SAN FRANCISCO — Return on investment. Teenage hackers have pretty much mastered it but hospital executives continue struggling to get the funding for information security let alone demonstrate ROI.
Take the typical threat actor, for instance. The FBI profile includes young males (mostly) between 17 years old and their late twenties, some of whom are formally trained but most are instead self-taught on the Dark Web, according to FBI Special Agent MK Palmore.
“Because they operate with near anonymity they get to practice a lot,” Palmore said at the HIMSS and Healthcare IT News Privacy and Security Forum in San Francisco Friday. “These guys are experts at return on investment, they know how much effort to put in to get a return that is advantageous to them.”
Not all ROI is the same, of course. Hospital executives, IT and information security professionals are aiming for different kind of return than criminals looking to make a quick buck — and that ROI is much more complicated.
“Security ROI is very difficult to compute because — despite algorithms, impact and risk issues — trying to calculate a return gets really tricky when you’re talking about human lives,” Symantec Chief Health Officer David Finn said.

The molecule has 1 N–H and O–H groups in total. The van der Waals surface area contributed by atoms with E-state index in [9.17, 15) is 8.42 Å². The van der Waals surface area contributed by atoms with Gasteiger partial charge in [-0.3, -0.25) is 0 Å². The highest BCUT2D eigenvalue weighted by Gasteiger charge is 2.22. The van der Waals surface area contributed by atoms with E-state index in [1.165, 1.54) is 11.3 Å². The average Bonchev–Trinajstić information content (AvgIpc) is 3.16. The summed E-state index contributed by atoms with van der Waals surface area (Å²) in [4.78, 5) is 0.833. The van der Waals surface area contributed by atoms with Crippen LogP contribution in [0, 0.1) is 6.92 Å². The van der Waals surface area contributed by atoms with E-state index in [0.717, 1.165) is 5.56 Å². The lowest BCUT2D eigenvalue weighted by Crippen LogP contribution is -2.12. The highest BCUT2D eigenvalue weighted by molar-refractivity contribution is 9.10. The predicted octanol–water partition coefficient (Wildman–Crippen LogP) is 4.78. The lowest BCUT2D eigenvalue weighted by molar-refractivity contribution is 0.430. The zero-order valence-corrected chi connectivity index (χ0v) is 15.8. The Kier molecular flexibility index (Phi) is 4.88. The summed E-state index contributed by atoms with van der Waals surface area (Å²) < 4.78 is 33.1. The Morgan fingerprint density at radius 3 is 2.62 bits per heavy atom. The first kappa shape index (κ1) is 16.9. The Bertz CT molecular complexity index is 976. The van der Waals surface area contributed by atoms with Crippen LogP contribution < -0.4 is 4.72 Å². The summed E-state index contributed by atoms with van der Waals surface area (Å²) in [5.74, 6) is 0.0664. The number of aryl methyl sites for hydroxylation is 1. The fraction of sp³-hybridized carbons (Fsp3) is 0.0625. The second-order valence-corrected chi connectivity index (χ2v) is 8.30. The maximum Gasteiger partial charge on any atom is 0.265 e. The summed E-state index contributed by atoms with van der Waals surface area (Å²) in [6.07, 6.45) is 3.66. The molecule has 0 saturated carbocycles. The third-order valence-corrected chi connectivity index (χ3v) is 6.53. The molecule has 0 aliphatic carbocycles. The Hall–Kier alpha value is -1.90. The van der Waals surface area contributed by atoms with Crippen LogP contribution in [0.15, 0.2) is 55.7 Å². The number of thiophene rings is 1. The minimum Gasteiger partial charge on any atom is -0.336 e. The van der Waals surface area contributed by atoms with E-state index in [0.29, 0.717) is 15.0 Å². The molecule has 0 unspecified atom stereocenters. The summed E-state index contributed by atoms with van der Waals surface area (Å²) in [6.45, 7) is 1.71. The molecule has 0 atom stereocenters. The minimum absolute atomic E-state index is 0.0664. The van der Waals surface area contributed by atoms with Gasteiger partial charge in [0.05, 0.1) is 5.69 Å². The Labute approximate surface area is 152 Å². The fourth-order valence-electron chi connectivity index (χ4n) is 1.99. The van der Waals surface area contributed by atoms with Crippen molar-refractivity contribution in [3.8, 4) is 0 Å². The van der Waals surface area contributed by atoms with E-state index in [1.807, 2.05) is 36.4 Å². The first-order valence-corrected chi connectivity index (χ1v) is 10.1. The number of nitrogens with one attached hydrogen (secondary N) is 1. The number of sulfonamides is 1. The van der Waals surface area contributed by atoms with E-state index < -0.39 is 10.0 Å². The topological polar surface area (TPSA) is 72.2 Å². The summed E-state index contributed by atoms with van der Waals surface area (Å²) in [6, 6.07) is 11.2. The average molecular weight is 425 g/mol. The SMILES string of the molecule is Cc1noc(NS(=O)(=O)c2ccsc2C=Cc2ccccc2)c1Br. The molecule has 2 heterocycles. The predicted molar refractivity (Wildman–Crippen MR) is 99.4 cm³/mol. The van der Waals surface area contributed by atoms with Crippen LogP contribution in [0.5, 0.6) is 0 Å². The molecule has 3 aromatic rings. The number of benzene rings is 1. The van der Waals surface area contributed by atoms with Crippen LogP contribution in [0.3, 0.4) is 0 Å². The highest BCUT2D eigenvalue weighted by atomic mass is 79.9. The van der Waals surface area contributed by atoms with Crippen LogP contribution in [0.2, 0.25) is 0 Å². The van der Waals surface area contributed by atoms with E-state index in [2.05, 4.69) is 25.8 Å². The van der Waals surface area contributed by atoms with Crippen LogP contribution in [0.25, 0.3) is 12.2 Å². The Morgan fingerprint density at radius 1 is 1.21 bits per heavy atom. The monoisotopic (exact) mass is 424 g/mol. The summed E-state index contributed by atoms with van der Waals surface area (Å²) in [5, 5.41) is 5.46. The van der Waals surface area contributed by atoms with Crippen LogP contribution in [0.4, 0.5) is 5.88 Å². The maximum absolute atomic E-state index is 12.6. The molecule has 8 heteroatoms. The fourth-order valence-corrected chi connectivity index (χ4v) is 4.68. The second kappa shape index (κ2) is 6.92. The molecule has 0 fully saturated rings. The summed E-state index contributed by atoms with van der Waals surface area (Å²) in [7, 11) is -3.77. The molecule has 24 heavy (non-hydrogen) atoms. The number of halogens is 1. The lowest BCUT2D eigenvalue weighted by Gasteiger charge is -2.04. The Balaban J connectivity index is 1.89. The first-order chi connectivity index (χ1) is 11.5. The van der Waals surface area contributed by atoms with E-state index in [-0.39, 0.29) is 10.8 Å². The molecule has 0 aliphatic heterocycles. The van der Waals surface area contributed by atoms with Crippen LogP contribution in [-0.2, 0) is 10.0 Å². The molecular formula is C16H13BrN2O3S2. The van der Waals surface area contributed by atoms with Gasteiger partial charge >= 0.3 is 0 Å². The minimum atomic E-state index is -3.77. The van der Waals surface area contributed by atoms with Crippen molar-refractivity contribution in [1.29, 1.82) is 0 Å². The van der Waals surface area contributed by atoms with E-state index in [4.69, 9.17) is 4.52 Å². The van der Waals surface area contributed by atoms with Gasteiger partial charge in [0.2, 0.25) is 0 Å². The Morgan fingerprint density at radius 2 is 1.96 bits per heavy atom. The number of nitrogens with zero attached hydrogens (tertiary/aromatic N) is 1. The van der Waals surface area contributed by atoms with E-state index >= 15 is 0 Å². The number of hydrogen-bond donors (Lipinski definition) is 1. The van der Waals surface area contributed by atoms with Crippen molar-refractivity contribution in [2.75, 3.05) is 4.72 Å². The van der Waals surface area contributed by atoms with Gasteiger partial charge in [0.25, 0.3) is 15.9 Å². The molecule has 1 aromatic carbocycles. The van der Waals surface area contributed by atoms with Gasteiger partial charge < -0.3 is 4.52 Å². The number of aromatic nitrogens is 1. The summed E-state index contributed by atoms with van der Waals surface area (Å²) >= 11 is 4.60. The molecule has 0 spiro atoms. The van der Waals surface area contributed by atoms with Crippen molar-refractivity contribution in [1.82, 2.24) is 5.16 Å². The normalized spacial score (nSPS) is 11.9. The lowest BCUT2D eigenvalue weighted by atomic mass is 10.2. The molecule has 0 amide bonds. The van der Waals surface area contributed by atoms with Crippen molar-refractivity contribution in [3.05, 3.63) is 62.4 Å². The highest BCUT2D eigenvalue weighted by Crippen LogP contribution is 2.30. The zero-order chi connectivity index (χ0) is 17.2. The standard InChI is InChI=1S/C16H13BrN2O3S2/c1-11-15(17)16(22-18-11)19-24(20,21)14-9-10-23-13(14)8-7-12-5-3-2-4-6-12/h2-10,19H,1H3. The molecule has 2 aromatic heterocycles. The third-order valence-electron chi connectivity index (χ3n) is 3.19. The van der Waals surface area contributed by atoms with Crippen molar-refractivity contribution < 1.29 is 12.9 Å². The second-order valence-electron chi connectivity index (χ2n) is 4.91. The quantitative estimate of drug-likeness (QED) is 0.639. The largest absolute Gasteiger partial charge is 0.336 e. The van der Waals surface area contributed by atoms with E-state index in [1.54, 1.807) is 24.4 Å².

Hackers are not making life any easier on hospitals, to be certain.
While Symantec saw an uprising of elaborate hacks in 2015, the company’s SOCs picked up criminals using very inexpensive and hard-to-detect tools, notably Windows Powershells and Macros.
“Macro’s were a big threat 20 years ago and now they’re back,” Finn said. “Powershell is on every Windows machine in the world and 95 percent of the script is malicious across the globe.”
Hackers, in fact, are using Powershell and Macro’s to get onto networks and do east-west migrations and move around undetected.
“No one is suspicious of these,” Finn said. “They’re very clever at using our own tools against us.”
And those are merely two new examples of how hackers, nations-states, organized crime and other cyberthieves set an increasingly faster pace in the evolving reality of current threats.
“They are always in a position to win,” Palmore said. “You have to be right 100 percent of the time and they only have to be right once.”